By On the occasion of our 20th anniversary
By Gustavo Arellano
By R. Scott Moxley
By Alfonso Delgado
By Courtney Hamilton
By Joel Beers
By Peter Maguire
By Charles Lam
Re: Rich Kane's "Invasion of the Angry White Rappers" (Music, July 9): We are the angry white rappers, we suck, and we're gettin' paid right now. We're a joke, and no one respects us (record labels, friends, our parents), but we took over KROQ and MTV. Try and stop us; you can't—we're just too jiggy.
Don't worry, though: we'll only be around till the end of this summer.—DJ Josh McIntosh, via e-mail ANGELS IN THE OUTPATIENT
Re: Matt Coker's "The Old Switcheroo" (Scorecard, July 9): Coker is right and has the courage to say what the butt-kissing dailies won't. Not only should the Angels and Dodgers switch managers, as Coker suggests, but how about these modest proposals also?
• Have the Angels and Dodgers petition the league for a "handicap" that allows them to add their runs daily. For example, if both teams lost 3-2, then under the new rules, both win 4-3. This would allow both to compete at the major-league level!
• Since both teams are injury-prone —particularly the Angels to fractures —how about treating them with calcium, vitamin D, estrogen, progesterone, chondroitin and glucosamine for MENopause and osteoporosis?—Michael Arnold Glueck, M.D., Newport Beach SHEAR ART ATTACK
Re: Rebecca Schoenkopf's "Insider Art" article (Art, July 2): After reading Schoenkopf's article, I began to wonder why visual-art spaces are required to answer to different standards than other forms of the arts. As she states, "When Grand Central wants art it feels like bragging about, it imports hip LA artists." Isn't this true for the arts in general? The Orange County Performing Arts Center, Irvine Meadows Amphitheatre and other venues constantly bring in the hip, big names from other towns.
This is the Grand Central's second exhibition in the space, and I am sure in the near future, they will include in their programming exhibitions of Orange County artists. For Schoenkopf to suggest OC artists were not chosen because "they're tainted by their proximity; they work in Santa Ana" is an unfair statement. If she read the main gallery text panel, she would have realized that this exhibition was a "re-curation" of the exhibition "Sig-alert" that was organized by the Arizona State University Art Museum. In choosing works for "Sig-alert 2," Mike McGee and Susan Joyce selected works from the same 21 artists presented in the original exhibition, keeping the integrity and curatorial vision of the first "Sig-alert" exhibition intact.
With a little background checking, or a look at the exhibition Netalogue, Schoenkopf might have also found that six of the artists have strong ties to Orange County. Susan Hornbeak-Ortiz was born and raised in Newport Beach and until recently lived in Corona del Mar (she moved to the Pacific Northwest due to her husband's job). Artist Dan Manns grew up and attended school in Buena Park and then went on to Orange Coast College. Not only has Tyler Stallings worked in Orange County for the past four years, but he also recently moved to the area, ending his daily commutes from Burbank. To top it off, Danielle Abrams, Phyllis Green and Liza Ryan all attended universities in OC.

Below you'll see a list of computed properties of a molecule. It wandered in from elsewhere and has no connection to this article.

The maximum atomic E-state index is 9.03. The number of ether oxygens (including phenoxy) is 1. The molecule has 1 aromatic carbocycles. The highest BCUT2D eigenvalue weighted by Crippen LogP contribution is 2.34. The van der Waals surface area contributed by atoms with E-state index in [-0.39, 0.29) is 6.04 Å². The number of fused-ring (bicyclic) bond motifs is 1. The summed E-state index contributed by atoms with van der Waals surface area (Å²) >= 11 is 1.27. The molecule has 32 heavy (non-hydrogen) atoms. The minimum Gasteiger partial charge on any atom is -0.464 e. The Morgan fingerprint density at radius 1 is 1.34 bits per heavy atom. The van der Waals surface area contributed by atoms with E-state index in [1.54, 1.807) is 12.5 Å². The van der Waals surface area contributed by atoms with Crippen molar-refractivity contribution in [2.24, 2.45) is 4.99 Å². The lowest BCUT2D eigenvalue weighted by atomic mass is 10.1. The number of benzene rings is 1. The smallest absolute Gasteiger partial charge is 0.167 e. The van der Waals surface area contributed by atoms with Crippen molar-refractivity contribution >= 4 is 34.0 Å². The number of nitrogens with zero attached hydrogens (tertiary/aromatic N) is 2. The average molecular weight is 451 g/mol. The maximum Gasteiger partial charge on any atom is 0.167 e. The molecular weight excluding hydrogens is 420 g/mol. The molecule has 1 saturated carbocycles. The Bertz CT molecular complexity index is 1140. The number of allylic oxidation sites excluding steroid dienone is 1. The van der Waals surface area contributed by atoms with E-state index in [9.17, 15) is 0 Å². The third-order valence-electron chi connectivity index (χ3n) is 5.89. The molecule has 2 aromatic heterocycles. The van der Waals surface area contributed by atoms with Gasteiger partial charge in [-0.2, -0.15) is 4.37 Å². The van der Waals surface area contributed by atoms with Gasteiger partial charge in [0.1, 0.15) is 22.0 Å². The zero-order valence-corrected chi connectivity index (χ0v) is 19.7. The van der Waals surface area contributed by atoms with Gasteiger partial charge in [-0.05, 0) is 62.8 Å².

There are wonderful artists working in Orange County, but like the theme of this exhibition suggests, sometimes you have to find your own ways around the roadblocks. Maybe it is time for OC artists to find new approaches to get their work out there. Like the artists in "Sig-alert 2," who present amazing exhibitions in supermarkets, Department of Motor Vehicles offices and other unassuming locations where the public gathers, the serious artists of OC should stop waiting for people to come to them. It's time for the art scene in OC to get past the stereotype of, to quote Schoenkopf, "desperately presenting hack decorator art as if it were anything at all."—John D. Spiak, Arizona State University Art Museum (born and raised in the great town of Tustin!)
As a tenant of the Santora Arts Building since its opening in 1995, I feel that Schoenkopf's description of the Santora as a sick antelope trailing behind a herd is a bit unfair. Remember that, for better or worse, Santora tenants are simply artists who, through the sale of their work or through their outside jobs, can come up with the rent payments each month. There are no judgmental or curatorial restrictions put on those who want to move in. Consistently great or important work can hardly be expected from a situation like this.
I do find the addition of a new interior-design office/showroom distressing, especially since it took the place of the great Meta Gallery, but in the past year, Max Presneill has moved in and Patrick Webster's shows have brought in students of exhibitors that have been energetic, knowledgeable and great to talk to.—Bob Pece, Pece/Kent Gallery, Santa Ana